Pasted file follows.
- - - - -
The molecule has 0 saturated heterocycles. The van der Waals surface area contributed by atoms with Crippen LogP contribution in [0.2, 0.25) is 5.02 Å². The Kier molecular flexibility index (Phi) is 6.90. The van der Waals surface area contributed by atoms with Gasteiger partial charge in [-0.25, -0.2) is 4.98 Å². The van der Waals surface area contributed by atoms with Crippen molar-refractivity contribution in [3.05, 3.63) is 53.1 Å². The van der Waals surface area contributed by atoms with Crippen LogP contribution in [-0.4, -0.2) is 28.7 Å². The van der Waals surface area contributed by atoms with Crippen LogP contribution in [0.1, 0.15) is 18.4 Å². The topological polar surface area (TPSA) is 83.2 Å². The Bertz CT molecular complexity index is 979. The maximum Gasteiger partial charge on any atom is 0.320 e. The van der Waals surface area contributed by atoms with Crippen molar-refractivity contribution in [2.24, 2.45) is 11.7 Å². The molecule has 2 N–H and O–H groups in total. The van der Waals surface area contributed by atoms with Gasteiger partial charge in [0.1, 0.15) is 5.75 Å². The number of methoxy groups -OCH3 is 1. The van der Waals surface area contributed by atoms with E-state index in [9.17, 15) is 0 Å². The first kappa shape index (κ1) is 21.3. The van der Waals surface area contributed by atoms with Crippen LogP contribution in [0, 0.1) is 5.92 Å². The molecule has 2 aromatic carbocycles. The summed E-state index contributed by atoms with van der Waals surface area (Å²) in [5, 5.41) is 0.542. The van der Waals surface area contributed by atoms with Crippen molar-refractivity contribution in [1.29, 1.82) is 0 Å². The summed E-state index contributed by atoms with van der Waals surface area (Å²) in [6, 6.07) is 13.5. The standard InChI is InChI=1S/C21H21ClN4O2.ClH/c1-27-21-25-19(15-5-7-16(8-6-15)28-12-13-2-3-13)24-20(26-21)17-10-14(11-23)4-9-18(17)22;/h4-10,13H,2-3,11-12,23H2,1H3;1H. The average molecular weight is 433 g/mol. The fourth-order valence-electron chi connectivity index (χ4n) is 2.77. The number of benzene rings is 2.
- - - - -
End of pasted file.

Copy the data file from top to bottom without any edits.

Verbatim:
The molecule has 0 saturated heterocycles. The van der Waals surface area contributed by atoms with Crippen LogP contribution in [0.2, 0.25) is 5.02 Å². The Kier molecular flexibility index (Phi) is 6.90. The van der Waals surface area contributed by atoms with Gasteiger partial charge in [-0.25, -0.2) is 4.98 Å². The van der Waals surface area contributed by atoms with Crippen molar-refractivity contribution in [3.05, 3.63) is 53.1 Å². The van der Waals surface area contributed by atoms with Crippen LogP contribution in [-0.4, -0.2) is 28.7 Å². The van der Waals surface area contributed by atoms with Crippen LogP contribution in [0.1, 0.15) is 18.4 Å². The topological polar surface area (TPSA) is 83.2 Å². The Bertz CT molecular complexity index is 979. The maximum Gasteiger partial charge on any atom is 0.320 e. The van der Waals surface area contributed by atoms with Crippen molar-refractivity contribution in [2.24, 2.45) is 11.7 Å². The molecule has 2 N–H and O–H groups in total. The van der Waals surface area contributed by atoms with Gasteiger partial charge in [0.1, 0.15) is 5.75 Å². The number of methoxy groups -OCH3 is 1. The van der Waals surface area contributed by atoms with E-state index in [9.17, 15) is 0 Å². The first kappa shape index (κ1) is 21.3. The van der Waals surface area contributed by atoms with Crippen LogP contribution in [0, 0.1) is 5.92 Å². The molecule has 2 aromatic carbocycles. The summed E-state index contributed by atoms with van der Waals surface area (Å²) in [5, 5.41) is 0.542. The van der Waals surface area contributed by atoms with Crippen molar-refractivity contribution in [1.29, 1.82) is 0 Å². The summed E-state index contributed by atoms with van der Waals surface area (Å²) in [6, 6.07) is 13.5. The standard InChI is InChI=1S/C21H21ClN4O2.ClH/c1-27-21-25-19(15-5-7-16(8-6-15)28-12-13-2-3-13)24-20(26-21)17-10-14(11-23)4-9-18(17)22;/h4-10,13H,2-3,11-12,23H2,1H3;1H. The average molecular weight is 433 g/mol. The fourth-order valence-electron chi connectivity index (χ4n) is 2.77. The number of benzene rings is 2.